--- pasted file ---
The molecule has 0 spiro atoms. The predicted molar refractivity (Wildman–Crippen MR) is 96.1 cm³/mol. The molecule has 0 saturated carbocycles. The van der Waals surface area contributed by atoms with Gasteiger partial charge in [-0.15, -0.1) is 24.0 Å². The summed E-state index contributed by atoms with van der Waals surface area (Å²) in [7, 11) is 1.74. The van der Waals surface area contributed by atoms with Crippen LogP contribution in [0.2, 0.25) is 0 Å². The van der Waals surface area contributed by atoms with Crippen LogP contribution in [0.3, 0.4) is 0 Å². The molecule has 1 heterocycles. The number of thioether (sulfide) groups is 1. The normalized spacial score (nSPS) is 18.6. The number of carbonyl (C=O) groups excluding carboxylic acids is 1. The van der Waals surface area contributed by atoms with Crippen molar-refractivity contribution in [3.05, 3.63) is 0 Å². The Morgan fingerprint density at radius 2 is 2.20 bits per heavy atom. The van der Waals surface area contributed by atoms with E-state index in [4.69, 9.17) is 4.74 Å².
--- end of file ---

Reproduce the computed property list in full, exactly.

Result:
The molecule has 0 spiro atoms. The predicted molar refractivity (Wildman–Crippen MR) is 96.1 cm³/mol. The molecule has 0 saturated carbocycles. The van der Waals surface area contributed by atoms with Gasteiger partial charge in [-0.15, -0.1) is 24.0 Å². The summed E-state index contributed by atoms with van der Waals surface area (Å²) in [7, 11) is 1.74. The van der Waals surface area contributed by atoms with Crippen LogP contribution in [0.2, 0.25) is 0 Å². The van der Waals surface area contributed by atoms with Crippen LogP contribution in [0.3, 0.4) is 0 Å². The molecule has 1 heterocycles. The number of thioether (sulfide) groups is 1. The normalized spacial score (nSPS) is 18.6. The number of carbonyl (C=O) groups excluding carboxylic acids is 1. The van der Waals surface area contributed by atoms with Crippen molar-refractivity contribution in [3.05, 3.63) is 0 Å². The Morgan fingerprint density at radius 2 is 2.20 bits per heavy atom. The van der Waals surface area contributed by atoms with E-state index in [4.69, 9.17) is 4.74 Å².